This information is provided by the National Institutes of Health (NIH) Genetic and Rare Diseases Information Center (GARD).
22q13.3 deletion syndrome, also known as Phelan-McDermid syndrome, is a chromosome disorder caused by the loss (deletion) of a small piece of chromosome 22. The deletion occurs near the end of the long arm (or q arm) of the chromosome at a location designated as q13.3. Not everyone with 22q13.3 deletion syndrome will have the same medical, developmental, or behavioral problems (features). Common problems include low muscle tone (hypotonia), intellectual disability, developmental delays especially delayed or absent speech, and tendency to overheat. Children may be tall and thin. Differences in other physical features are usually mild and may include long eyelashes, down slanting eyes, large ears, ears without normal folding, bulb-like tip of nose, pointed chin, large hands, and toenails that flake off as infants and then become hard and brittle as age. Additional medical problems may include gastrointestinal problems such as chronic diarrhea, constipation, or gastroesophageal reflux, seizures, delayed fine motor skills, changes in the way the brain developed, kidney problems especially vesicoureteral reflux (VUR), vision problems such as strabismus, swelling of arms or legs (lymphedema) during teen years, and recurrent infections, especially ear infections. Unusual behaviors may include mouthing or chewing on non-food items, decreased perception of pain, and autistic-like behaviors such as flapping of hands and repetitive motions.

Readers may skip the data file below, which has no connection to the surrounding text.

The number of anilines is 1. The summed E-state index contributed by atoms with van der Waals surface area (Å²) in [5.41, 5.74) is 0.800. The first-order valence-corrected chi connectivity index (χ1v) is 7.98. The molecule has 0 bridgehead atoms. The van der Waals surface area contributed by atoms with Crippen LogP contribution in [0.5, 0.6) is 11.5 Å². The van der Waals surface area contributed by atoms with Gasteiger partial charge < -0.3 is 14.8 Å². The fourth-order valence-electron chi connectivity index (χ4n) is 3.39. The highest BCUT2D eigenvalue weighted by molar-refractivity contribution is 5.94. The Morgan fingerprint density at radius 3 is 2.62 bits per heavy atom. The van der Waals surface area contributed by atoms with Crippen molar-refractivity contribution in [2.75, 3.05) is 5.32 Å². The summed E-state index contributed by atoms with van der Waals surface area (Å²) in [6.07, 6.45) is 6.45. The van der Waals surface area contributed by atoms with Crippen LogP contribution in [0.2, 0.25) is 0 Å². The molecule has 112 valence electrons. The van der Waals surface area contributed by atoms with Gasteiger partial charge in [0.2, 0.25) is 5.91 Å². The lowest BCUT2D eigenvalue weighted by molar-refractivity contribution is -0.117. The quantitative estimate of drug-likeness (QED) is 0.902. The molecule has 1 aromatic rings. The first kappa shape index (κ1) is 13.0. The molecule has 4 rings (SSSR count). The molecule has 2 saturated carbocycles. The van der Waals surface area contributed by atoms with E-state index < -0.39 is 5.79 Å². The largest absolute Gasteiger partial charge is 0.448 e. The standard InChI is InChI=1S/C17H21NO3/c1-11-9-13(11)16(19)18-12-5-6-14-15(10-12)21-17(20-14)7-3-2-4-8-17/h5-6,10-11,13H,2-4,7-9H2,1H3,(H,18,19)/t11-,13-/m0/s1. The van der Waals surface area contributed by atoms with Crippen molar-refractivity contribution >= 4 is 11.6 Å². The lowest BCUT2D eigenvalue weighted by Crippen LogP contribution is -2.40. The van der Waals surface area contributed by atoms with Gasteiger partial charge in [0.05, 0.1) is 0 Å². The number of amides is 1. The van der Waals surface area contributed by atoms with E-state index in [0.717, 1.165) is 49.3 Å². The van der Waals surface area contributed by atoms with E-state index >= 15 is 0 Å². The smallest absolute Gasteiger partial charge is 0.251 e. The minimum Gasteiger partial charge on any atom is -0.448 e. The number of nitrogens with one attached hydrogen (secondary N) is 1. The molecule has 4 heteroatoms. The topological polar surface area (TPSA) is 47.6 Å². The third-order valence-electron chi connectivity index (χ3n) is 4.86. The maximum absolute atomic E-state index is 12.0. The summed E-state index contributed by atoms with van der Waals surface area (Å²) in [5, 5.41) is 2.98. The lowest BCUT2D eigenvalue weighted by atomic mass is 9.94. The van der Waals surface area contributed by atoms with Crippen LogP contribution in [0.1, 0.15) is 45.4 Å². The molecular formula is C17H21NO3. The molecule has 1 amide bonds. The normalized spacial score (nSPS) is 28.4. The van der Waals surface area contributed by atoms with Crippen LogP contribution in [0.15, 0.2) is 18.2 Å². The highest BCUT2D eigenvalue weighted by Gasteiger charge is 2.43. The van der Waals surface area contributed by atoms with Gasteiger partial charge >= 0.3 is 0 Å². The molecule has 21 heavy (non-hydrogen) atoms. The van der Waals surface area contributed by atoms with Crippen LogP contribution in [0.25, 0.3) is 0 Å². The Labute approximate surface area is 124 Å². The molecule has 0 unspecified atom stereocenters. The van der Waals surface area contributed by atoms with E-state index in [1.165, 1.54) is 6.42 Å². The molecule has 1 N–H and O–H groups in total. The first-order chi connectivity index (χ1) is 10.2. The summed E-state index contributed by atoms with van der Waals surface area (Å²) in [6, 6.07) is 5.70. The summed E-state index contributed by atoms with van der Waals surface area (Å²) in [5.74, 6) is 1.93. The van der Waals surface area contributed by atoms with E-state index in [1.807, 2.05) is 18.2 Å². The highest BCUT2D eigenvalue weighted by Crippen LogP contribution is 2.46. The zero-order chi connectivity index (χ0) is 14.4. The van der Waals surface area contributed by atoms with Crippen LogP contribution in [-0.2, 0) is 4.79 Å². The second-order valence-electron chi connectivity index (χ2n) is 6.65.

Most reported cases of 22q13.3 deletion syndrome are caused by 22q13.3 deletions, which usually includes many genes. The loss or the variation (mutation) of a particular gene on chromosome 22, called the SHANK3 gene, is likely responsible for many of the common features associated with 22q13.3 deletion syndrome, especially intellectual disability, speech problems, low muscle tone, and developmental delay. Additional genes within the deleted area probably contribute to other features of the syndrome. In most cases, a larger deletion increases the number and severity of associated features, especially the severity of low muscle tone, developmental delay, differences in physical features, speech, and autism-like behavior. Smaller deletions located closer to the tip of the 22q seem to be associated with fewer medical, developmental, and behavioral problems.
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